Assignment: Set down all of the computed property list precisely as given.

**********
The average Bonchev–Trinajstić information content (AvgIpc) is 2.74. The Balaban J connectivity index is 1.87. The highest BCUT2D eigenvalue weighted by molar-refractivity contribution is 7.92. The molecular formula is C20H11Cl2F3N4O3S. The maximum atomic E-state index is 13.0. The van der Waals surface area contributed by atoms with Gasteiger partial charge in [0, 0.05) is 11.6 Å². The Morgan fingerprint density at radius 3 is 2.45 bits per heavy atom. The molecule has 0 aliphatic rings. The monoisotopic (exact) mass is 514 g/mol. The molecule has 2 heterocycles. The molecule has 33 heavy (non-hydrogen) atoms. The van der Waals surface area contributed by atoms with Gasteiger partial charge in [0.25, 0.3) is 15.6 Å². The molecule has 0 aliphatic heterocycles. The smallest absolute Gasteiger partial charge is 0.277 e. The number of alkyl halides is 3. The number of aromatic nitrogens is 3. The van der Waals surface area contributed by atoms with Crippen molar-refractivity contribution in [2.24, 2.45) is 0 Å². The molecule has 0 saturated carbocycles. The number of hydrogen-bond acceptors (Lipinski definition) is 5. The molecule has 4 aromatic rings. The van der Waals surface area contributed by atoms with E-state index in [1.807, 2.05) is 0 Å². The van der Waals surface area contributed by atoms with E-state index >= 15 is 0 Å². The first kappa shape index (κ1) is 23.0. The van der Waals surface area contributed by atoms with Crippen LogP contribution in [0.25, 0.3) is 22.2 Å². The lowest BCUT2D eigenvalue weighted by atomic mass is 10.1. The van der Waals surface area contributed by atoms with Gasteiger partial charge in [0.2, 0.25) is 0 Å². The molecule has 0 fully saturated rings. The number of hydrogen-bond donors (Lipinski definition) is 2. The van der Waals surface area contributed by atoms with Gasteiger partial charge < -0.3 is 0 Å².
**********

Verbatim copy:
The average Bonchev–Trinajstić information content (AvgIpc) is 2.74. The Balaban J connectivity index is 1.87. The highest BCUT2D eigenvalue weighted by molar-refractivity contribution is 7.92. The molecular formula is C20H11Cl2F3N4O3S. The maximum atomic E-state index is 13.0. The van der Waals surface area contributed by atoms with Gasteiger partial charge in [0, 0.05) is 11.6 Å². The Morgan fingerprint density at radius 3 is 2.45 bits per heavy atom. The molecule has 0 aliphatic rings. The monoisotopic (exact) mass is 514 g/mol. The molecule has 2 heterocycles. The molecule has 33 heavy (non-hydrogen) atoms. The van der Waals surface area contributed by atoms with Gasteiger partial charge in [0.25, 0.3) is 15.6 Å². The molecule has 0 aliphatic heterocycles. The smallest absolute Gasteiger partial charge is 0.277 e. The number of alkyl halides is 3. The number of aromatic nitrogens is 3. The van der Waals surface area contributed by atoms with Crippen molar-refractivity contribution in [2.24, 2.45) is 0 Å². The molecule has 0 saturated carbocycles. The number of hydrogen-bond acceptors (Lipinski definition) is 5. The molecule has 4 aromatic rings. The van der Waals surface area contributed by atoms with E-state index in [1.807, 2.05) is 0 Å². The van der Waals surface area contributed by atoms with E-state index >= 15 is 0 Å². The first kappa shape index (κ1) is 23.0. The van der Waals surface area contributed by atoms with Crippen LogP contribution in [0.25, 0.3) is 22.2 Å². The lowest BCUT2D eigenvalue weighted by atomic mass is 10.1. The van der Waals surface area contributed by atoms with Gasteiger partial charge in [0.2, 0.25) is 0 Å². The molecule has 0 fully saturated rings. The number of hydrogen-bond donors (Lipinski definition) is 2. The van der Waals surface area contributed by atoms with Gasteiger partial charge < -0.3 is 0 Å².